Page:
Today marks the end of 6 weeks of homeschooling.  We spent about 2 weeks doing prep and easing into it, then 2 weeks of assessment and more routine, and then 2 weeks of actual work.  We’ve had good days and bad days. After 2 days of okay to bad days this week, a thought occurred to me, “Could it be taking the children 2 days to normalize?” Both last week and this week, Thumper puts off work until the last day and them and on Thursday she is willing to settle down and work. Astroyboy too today was not moving from activity to activity asking that I play with him, but rather willing to work on a piece of work longer term when I’m not there. I am going to rethink my schedule a bit.

Summary of progress so far

Outside of “school” time, the children have made a lot of progress doing Practical Life activities.  It’s one of the reasons I wanted to homeschool, to teach the kids practical skills they need to live.  Though sometimes I wonder, if I was able to do it while going through traditional school, why can’t the kids?  Except I’m not my mom and don’t have that kind of energy level.

Anyways, they have settled into a routine of making their lunch twice a week.  I’ve also asked that they wash their own lunch dishes daily as well during school days.  They help make our Wednesday night fajitas and Friday pizzas when they feel like it.  They clean the car, fold the laundry once a week.  I have moved ever more food prep items onto reachable shelf space.  In general the kids are tidier and put away the dishes, set the table more often without nagging.  All of these things make me super happy.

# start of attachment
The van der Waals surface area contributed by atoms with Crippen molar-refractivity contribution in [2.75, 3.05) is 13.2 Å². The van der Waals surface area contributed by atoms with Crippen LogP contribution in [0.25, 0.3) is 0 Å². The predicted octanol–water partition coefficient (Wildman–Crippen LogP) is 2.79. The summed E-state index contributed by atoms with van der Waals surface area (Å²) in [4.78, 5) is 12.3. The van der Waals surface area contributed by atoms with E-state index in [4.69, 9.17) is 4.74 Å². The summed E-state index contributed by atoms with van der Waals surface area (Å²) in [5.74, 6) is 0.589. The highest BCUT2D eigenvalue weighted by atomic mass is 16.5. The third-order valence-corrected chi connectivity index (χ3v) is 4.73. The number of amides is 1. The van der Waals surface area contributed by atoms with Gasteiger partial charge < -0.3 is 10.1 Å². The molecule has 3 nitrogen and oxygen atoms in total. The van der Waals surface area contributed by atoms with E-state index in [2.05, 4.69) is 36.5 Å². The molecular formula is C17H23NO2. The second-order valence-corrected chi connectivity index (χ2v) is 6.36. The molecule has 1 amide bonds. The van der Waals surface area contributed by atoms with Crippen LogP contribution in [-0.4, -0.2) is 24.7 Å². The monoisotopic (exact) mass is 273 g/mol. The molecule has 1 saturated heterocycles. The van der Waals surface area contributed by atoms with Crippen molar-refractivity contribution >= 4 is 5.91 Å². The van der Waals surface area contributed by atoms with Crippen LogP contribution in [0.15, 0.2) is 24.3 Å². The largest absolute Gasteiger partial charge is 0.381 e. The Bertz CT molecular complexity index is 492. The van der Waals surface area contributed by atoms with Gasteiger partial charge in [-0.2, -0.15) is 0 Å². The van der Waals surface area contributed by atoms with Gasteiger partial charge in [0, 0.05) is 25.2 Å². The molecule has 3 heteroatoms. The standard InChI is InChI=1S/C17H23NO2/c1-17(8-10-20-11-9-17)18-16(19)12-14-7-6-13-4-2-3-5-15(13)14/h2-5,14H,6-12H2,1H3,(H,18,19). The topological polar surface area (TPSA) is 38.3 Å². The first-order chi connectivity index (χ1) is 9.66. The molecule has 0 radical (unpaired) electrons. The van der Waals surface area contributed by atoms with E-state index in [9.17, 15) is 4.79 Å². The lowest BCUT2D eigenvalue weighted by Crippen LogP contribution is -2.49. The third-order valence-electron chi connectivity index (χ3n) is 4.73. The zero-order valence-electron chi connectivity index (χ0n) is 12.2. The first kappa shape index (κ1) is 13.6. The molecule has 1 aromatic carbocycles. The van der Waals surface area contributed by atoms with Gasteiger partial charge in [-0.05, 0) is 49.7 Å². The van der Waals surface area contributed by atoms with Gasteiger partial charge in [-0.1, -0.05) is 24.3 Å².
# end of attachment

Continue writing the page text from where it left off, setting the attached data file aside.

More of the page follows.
In Chinese, she is learning 3 characters a week. I’m loving the way we are learning characters. The only changes I’m planning to make is to add more characters, and introduce creative writing.

In zhuyin, we spent a couple weeks practicing the combo sounds.  But even I got confused practicing them .  I realized the way I know my zhuyin is actually just through looking at the combos.  Otherwise the sounds are super similar sometimes and as I’d written, change sounds depending on the combo.  So by the end, we started doing zhuyin practice reading.  I’m planning to introduce writing in zhuyin next.  I think that is the way to help internalize some of the rules.

In math she’s been working a lot on memorizing her addition facts up to 20.  I asked her today and she says more answers are coming to her now without looking it up. This may not be a kosher thing to ask your child but so easy to gauge when you’re just teaching 2 kids. Next week I will be starting on memorization of multiplication and maybe doing a timed addition sheet just to gauge where she is in the memorization front. Again not Mobtessori but I have to gauge her somehow.